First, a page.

The entire park used to be an even more obvious copy of the Disney parks than it is now. The owners of the park claimed that the similarities was because both Disney and Shijingshan used the Brothers Grimm fairy tales as inspiration. Still, they agreed to tone it down a bit eventually. But if you look closely, you can still find clear trademark violations here and there.
It’s such a great day in the park under the smoggy gray skies of Beijing. Even the elephant is hallucinating.
Dangerous and derelict parks like this one must also have rules. For example “Please read the introduction first, then enjoy it.”, and “Don’t use the currency of the other recreation room.”, whatever that means. I’m not sure if reckless blogging is an uncivilized action, but I guess I’ll find out now.
There’s a climbing wall, too. And it’s pretty impressive. If you can make it to the top, you win a stuffed toy. If you can’t, you fall down and probably die.
This Peter Pan-themed attraction contains some elements you would definitely not find at Disney. I’ll let you guess which they are.
One of the roller coasters is unfortunately temporarily out of order, but they’re working on fixing it!
As soon as they’ve fixed it, they’ll hopefully remove the nest that some cheeky birds built on the rails while the maintenance work went on.
Anything American is cool in China, as evidenced by this bumper car ride.
Here’s another roller coaster. When summer comes, the Worm Coaster will have plenty of foliage to chew its way through.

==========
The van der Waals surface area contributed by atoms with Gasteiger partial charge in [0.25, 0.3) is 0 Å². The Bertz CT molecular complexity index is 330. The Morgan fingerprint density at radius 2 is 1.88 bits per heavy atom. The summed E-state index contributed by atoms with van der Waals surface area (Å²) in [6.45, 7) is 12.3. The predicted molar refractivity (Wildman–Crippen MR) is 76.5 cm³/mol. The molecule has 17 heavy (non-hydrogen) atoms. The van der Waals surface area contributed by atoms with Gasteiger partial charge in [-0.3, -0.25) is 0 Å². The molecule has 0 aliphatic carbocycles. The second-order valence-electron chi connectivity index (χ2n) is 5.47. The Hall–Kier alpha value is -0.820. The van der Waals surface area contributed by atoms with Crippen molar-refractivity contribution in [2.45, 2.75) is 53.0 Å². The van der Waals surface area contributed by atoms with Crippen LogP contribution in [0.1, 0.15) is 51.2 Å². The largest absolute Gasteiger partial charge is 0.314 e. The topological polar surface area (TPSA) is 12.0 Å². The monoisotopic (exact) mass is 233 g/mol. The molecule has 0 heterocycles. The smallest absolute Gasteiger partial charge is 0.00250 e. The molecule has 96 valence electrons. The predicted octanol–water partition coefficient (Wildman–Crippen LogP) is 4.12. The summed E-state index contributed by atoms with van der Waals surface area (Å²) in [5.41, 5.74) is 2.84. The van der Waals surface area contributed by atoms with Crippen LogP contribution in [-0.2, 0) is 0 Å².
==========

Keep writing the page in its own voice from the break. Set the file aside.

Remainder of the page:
Here’s the ticket window for the Worm Coaster. Sadly it’s closed. This ride actually looks possible to survive.
Oh, dear gods, what is that?!
I’m glad I didn’t bring any children to the park today. If I wanted to see severed heads, I would just sit down next to any random road in China and wait for an accident to happen.
Ah, of course. It’s the Ghostly Palace. If it’s haunted by even just half the number of visitors that probably have abandoned life in the rides in this park, it should be pretty good!
Nope. This ride sucks as well.
This ride in particular and this park in general must be what Chinese hell looks like. It’s not very scary as such, but like everything else here, it’s scary how badly made it is.
Please let me know if you have seen a worse amusement park somewhere. I’d be eager to visit.
You actually want to see this place for yourself?!
Well, then just go to Beijing and get on the Subway Line 1, and take it almost as far west as you can.
Leave at Bajiao Amusement Park station. The park entrance is just a few hundred meters further west along the Shijingshan road outside the station. You can’t miss it.
You can find opening hours and news about any exciting developments at the park on their web site, which like all their rides may or may not work.
As of the time I checked, the park seems to open at 9 in the morning all days, and they close at different times in the afternoon depending on the season. Going around noon should be safe, at least as long as your main goal is to be allowed into the park, and not to actually go on any rides.